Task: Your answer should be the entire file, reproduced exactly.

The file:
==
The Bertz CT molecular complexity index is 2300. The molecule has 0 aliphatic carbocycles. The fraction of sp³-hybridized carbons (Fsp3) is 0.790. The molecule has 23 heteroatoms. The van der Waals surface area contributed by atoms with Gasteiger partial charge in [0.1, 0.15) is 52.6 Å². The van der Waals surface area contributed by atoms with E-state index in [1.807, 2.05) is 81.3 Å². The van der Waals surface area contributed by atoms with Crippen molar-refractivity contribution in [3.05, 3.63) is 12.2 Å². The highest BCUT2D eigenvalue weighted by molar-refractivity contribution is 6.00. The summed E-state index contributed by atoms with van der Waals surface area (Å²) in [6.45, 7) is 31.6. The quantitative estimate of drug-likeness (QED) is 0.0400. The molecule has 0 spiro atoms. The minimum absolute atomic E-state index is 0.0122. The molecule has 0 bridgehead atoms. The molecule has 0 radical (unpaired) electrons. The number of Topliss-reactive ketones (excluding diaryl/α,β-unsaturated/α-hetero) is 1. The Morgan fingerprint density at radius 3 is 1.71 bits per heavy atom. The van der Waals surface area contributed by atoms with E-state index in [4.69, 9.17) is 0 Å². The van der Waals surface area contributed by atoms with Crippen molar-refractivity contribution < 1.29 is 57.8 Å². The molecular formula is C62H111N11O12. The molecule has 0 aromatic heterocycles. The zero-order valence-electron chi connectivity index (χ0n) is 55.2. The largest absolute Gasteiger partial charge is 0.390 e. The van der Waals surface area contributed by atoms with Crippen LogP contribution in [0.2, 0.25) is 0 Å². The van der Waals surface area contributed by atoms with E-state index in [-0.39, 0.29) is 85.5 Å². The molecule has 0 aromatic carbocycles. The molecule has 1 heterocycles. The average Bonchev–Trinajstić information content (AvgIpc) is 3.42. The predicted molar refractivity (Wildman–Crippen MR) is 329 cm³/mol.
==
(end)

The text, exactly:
The Bertz CT molecular complexity index is 2300. The molecule has 0 aliphatic carbocycles. The fraction of sp³-hybridized carbons (Fsp3) is 0.790. The molecule has 23 heteroatoms. The van der Waals surface area contributed by atoms with Gasteiger partial charge in [0.1, 0.15) is 52.6 Å². The van der Waals surface area contributed by atoms with E-state index in [1.807, 2.05) is 81.3 Å². The van der Waals surface area contributed by atoms with Crippen molar-refractivity contribution in [3.05, 3.63) is 12.2 Å². The highest BCUT2D eigenvalue weighted by molar-refractivity contribution is 6.00. The summed E-state index contributed by atoms with van der Waals surface area (Å²) in [6.45, 7) is 31.6. The quantitative estimate of drug-likeness (QED) is 0.0400. The molecule has 0 spiro atoms. The minimum absolute atomic E-state index is 0.0122. The molecule has 0 bridgehead atoms. The molecule has 0 radical (unpaired) electrons. The number of Topliss-reactive ketones (excluding diaryl/α,β-unsaturated/α-hetero) is 1. The Morgan fingerprint density at radius 3 is 1.71 bits per heavy atom. The van der Waals surface area contributed by atoms with E-state index in [4.69, 9.17) is 0 Å². The van der Waals surface area contributed by atoms with Crippen molar-refractivity contribution < 1.29 is 57.8 Å². The molecular formula is C62H111N11O12. The molecule has 0 aromatic heterocycles. The zero-order valence-electron chi connectivity index (χ0n) is 55.2. The largest absolute Gasteiger partial charge is 0.390 e. The van der Waals surface area contributed by atoms with Crippen LogP contribution in [0.2, 0.25) is 0 Å². The van der Waals surface area contributed by atoms with E-state index in [-0.39, 0.29) is 85.5 Å². The molecule has 0 aromatic carbocycles. The molecule has 1 heterocycles. The average Bonchev–Trinajstić information content (AvgIpc) is 3.42. The predicted molar refractivity (Wildman–Crippen MR) is 329 cm³/mol.